MAPPA Studio: a look inside the office that’s creating your favorite anime

all photos by Akira Koyama

Thanks to a growing international audience, Japanese anime now represents a 2.5 trillion yen ($22 billion usd) industry. But it’s also notorious for poor working conditions, which has led to an exodus of animators and artists who now have more options to choose from like the gaming industry or other Asian markets. But MAPPA Studio, known for producing some of your favorite anime like Jujutsu Kaisen and Attack on Titan, are changing the game starting with the place where their animators spend the most time: the studio.

Japan has over 600 anime production studios and close to 90% of them are in Tokyo’s Suginami-ku and Nerima-ku wards, which have historically been hotbeds for manga and anime production. But the area lacks large office buildings so production studios are often spread out between multiple satellite offices.

MAPPA Studio is no different. In addition to their headquarters in Ogikubo, they have several smaller studios in Asagaya and neighboring towns says Akira Koyama, the founder of architecture firm Key Operation who designed MAPPA Studio’s latest office in Ogikubo. The building was originally designed to be a clinic but was repurposed as an animation studio with the 1st and 2nd floors dedicated to production and the 3rd floor intended to be used by management.

Animators tend to prefer artificial light as opposed to natural light so their desks and studios are placed towards the back of the building. Meeting rooms and lounge areas were stationed near the windows. Desks were fashioned from larch plywood, bringing warmth into a space that could normally feel cold and uninviting. Desks were designed so animators can place their monitors on the back shelf, making room for tracing table and LCD tablets. Partitions were also designed to allow for the right mix of communication and focus.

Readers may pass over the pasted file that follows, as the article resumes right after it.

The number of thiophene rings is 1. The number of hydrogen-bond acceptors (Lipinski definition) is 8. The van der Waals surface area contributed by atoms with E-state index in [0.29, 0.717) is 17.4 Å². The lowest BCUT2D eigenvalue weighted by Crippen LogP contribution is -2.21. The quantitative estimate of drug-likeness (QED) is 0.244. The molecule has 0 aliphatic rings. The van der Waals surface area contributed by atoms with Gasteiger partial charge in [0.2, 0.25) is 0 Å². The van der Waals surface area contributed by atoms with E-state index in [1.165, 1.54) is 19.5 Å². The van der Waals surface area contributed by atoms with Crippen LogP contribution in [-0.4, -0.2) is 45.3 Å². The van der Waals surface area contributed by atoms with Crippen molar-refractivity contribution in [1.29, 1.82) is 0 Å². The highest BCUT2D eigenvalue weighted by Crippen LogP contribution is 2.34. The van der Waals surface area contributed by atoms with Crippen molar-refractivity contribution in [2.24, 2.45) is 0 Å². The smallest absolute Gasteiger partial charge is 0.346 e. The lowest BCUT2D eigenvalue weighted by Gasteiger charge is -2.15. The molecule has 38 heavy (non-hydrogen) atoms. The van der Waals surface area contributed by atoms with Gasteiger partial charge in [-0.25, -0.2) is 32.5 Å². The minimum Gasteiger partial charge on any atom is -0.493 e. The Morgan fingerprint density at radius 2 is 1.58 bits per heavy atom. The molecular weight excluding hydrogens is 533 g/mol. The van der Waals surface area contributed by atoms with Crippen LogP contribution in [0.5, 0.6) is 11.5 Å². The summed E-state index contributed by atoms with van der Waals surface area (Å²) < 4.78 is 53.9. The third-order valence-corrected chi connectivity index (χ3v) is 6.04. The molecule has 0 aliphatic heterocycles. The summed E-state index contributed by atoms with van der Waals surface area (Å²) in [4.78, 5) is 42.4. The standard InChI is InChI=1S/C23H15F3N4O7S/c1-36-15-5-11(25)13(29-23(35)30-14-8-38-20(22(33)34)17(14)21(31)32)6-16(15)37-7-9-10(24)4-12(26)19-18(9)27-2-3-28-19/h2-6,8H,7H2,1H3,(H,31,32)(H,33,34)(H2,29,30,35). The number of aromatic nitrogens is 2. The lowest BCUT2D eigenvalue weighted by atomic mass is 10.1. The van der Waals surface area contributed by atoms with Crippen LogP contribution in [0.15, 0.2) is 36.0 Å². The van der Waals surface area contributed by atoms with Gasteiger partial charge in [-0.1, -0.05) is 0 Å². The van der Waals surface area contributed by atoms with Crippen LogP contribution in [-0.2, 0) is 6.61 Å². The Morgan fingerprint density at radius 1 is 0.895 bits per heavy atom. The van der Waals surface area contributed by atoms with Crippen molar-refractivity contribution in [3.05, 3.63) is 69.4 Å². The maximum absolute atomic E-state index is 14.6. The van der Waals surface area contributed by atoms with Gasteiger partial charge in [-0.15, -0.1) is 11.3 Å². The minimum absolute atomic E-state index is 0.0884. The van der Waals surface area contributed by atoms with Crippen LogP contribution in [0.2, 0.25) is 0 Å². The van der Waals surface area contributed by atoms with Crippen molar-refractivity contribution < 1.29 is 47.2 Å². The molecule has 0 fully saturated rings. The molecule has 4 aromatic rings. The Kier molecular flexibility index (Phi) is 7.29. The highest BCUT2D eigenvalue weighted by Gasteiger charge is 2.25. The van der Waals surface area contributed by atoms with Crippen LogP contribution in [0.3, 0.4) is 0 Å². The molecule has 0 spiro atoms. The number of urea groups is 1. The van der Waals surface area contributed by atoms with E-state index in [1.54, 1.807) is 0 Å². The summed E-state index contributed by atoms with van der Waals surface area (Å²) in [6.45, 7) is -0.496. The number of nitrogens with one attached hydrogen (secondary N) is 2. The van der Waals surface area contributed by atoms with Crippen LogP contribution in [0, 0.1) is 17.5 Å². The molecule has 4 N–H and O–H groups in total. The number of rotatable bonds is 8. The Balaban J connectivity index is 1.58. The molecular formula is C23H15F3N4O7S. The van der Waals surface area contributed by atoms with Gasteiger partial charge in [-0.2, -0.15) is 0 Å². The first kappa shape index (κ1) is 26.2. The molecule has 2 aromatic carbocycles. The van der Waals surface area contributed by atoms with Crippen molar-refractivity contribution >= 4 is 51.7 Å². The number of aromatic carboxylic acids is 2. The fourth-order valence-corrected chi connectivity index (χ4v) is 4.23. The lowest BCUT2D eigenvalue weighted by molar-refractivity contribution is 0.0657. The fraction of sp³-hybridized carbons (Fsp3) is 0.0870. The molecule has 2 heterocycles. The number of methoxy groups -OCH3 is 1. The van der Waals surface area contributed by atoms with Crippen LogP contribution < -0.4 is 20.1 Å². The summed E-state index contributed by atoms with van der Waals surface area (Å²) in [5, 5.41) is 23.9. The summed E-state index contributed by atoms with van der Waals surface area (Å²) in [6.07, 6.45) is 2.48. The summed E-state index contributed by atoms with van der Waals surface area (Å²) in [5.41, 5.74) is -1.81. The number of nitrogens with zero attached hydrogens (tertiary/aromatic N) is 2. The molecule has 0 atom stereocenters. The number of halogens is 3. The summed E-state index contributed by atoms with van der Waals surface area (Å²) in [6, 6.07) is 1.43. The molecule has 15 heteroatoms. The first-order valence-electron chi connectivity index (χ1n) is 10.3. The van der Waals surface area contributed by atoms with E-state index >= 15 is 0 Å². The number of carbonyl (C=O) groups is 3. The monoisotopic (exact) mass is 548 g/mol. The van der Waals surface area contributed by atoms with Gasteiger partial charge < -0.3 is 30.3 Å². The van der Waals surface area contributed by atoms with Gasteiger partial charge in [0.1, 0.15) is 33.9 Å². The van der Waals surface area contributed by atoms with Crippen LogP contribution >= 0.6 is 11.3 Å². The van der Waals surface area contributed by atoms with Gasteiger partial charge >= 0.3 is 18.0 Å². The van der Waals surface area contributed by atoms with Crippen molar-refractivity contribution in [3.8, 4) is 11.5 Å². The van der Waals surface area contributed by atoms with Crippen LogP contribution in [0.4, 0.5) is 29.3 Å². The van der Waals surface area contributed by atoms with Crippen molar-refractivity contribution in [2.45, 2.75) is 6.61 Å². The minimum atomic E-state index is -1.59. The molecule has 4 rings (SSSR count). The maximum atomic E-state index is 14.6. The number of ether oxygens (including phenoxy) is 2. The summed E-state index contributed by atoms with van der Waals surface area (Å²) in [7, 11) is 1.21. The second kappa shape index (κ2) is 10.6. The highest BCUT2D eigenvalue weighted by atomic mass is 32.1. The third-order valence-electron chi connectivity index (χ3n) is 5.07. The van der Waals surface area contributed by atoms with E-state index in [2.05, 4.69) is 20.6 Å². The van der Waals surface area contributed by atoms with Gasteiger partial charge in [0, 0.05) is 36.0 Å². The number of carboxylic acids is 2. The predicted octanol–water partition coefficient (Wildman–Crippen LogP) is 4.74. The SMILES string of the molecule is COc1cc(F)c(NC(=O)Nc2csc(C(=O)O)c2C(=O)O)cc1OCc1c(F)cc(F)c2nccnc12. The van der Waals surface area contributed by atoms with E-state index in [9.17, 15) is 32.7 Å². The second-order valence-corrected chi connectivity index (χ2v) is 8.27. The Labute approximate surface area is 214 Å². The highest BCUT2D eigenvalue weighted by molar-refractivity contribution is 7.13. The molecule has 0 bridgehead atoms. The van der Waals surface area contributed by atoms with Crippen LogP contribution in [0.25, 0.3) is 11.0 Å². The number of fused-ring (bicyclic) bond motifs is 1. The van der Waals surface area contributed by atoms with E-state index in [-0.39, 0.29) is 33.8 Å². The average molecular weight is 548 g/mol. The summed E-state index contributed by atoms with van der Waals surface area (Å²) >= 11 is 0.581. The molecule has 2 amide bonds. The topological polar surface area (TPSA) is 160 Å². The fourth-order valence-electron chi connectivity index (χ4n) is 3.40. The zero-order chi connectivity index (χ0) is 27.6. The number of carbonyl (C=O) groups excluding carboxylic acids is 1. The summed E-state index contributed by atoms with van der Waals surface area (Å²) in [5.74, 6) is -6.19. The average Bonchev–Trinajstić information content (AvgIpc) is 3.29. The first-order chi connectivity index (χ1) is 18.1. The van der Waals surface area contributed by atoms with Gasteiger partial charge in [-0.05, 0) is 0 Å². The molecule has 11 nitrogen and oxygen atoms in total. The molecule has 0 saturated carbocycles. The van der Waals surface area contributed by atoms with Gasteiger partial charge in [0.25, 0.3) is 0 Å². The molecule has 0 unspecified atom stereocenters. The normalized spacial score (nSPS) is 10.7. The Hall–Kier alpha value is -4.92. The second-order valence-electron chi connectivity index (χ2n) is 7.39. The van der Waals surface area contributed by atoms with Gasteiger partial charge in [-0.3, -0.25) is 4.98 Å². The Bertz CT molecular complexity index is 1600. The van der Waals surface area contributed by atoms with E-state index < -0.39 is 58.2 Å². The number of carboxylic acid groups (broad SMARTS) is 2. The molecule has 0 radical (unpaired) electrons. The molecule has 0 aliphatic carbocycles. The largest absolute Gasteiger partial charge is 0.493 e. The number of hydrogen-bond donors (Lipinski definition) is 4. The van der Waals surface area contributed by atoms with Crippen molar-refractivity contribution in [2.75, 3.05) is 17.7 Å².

According to the architect, MAPPA Studio has plans to eventually combine all their satellite office into a single office to create an “animator’s village” full of nature, along with shops and cafes that fans can visit. We can’t wait for that!


  1. How terribly modern and un-creative design. Who’d like to work there?

  2. Narrow spaces ! A box for hens, please give space to open spaces !
    Not zen at all

  3. Very, very ugly. “Modern” in the sense that someone’s cousin fresh out of design school thought plywood cubicles are creative in some way. I can’t imagine this is particularly inspiring unless the idea is to make creative artists so incredibly despondent and depressed that they need to create beauty to escape.

  4. Ok so it doesnt matter how uncreative it is look at the animes that have been made and how creative they r and how much time they put into these animes

  5. At least from the standpoint as an artist, i can tell you the best places to work on art are quiet, brightly lit, and undistracting in the workspace, with somewhere to relax that is open and has windows for when you are taking a break from drawing for hours and hours.

    This space combines both of those necessary considerations pleasantly, and this looks like a great place to get creative work done. the desks specifically are quite nicely designed with the low shelf in place, it’s great to have somewhere to hang sketches and character sheets from, and to populate with desk furniture, stationary, and small figures, and maybe a tiny plant, whilst leaving the actually working space completely open to do work on.

    Not really understanding the dislike, it’s exactly what an animation artist would want from their working environment, imo.

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